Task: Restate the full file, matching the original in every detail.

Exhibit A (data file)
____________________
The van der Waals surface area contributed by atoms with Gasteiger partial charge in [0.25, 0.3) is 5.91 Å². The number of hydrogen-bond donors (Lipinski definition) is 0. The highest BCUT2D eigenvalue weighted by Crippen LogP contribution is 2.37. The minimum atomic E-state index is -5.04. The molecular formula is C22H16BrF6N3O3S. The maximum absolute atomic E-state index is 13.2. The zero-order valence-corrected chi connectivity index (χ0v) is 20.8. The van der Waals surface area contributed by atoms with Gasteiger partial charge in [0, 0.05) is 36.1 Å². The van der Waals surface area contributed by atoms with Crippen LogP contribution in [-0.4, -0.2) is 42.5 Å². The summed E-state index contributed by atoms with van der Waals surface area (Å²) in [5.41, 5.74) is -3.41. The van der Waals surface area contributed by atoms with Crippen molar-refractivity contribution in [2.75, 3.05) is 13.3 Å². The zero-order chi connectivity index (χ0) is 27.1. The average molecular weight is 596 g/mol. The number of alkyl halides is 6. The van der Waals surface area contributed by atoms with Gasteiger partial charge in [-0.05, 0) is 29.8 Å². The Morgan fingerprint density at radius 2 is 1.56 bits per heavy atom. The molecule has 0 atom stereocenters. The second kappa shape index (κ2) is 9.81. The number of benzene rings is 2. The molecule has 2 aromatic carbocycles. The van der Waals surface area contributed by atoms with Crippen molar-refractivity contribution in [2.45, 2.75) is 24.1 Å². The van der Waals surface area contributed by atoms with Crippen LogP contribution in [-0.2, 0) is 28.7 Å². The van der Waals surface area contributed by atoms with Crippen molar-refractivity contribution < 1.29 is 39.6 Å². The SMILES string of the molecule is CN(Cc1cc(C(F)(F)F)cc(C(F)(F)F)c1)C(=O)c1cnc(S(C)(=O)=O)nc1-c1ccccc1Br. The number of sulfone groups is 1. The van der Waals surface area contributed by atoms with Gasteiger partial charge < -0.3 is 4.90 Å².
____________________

The van der Waals surface area contributed by atoms with Gasteiger partial charge in [0.25, 0.3) is 5.91 Å². The number of hydrogen-bond donors (Lipinski definition) is 0. The highest BCUT2D eigenvalue weighted by Crippen LogP contribution is 2.37. The minimum atomic E-state index is -5.04. The molecular formula is C22H16BrF6N3O3S. The maximum absolute atomic E-state index is 13.2. The zero-order valence-corrected chi connectivity index (χ0v) is 20.8. The van der Waals surface area contributed by atoms with Gasteiger partial charge in [0, 0.05) is 36.1 Å². The van der Waals surface area contributed by atoms with Crippen LogP contribution in [-0.4, -0.2) is 42.5 Å². The summed E-state index contributed by atoms with van der Waals surface area (Å²) in [5.41, 5.74) is -3.41. The van der Waals surface area contributed by atoms with Crippen molar-refractivity contribution in [2.75, 3.05) is 13.3 Å². The zero-order chi connectivity index (χ0) is 27.1. The average molecular weight is 596 g/mol. The number of alkyl halides is 6. The van der Waals surface area contributed by atoms with Gasteiger partial charge in [-0.05, 0) is 29.8 Å². The Morgan fingerprint density at radius 2 is 1.56 bits per heavy atom. The molecule has 0 atom stereocenters. The second kappa shape index (κ2) is 9.81. The number of benzene rings is 2. The molecule has 2 aromatic carbocycles. The van der Waals surface area contributed by atoms with Crippen molar-refractivity contribution in [2.45, 2.75) is 24.1 Å². The van der Waals surface area contributed by atoms with Crippen LogP contribution in [-0.2, 0) is 28.7 Å². The van der Waals surface area contributed by atoms with Crippen molar-refractivity contribution < 1.29 is 39.6 Å². The SMILES string of the molecule is CN(Cc1cc(C(F)(F)F)cc(C(F)(F)F)c1)C(=O)c1cnc(S(C)(=O)=O)nc1-c1ccccc1Br. The number of sulfone groups is 1. The van der Waals surface area contributed by atoms with Gasteiger partial charge < -0.3 is 4.90 Å².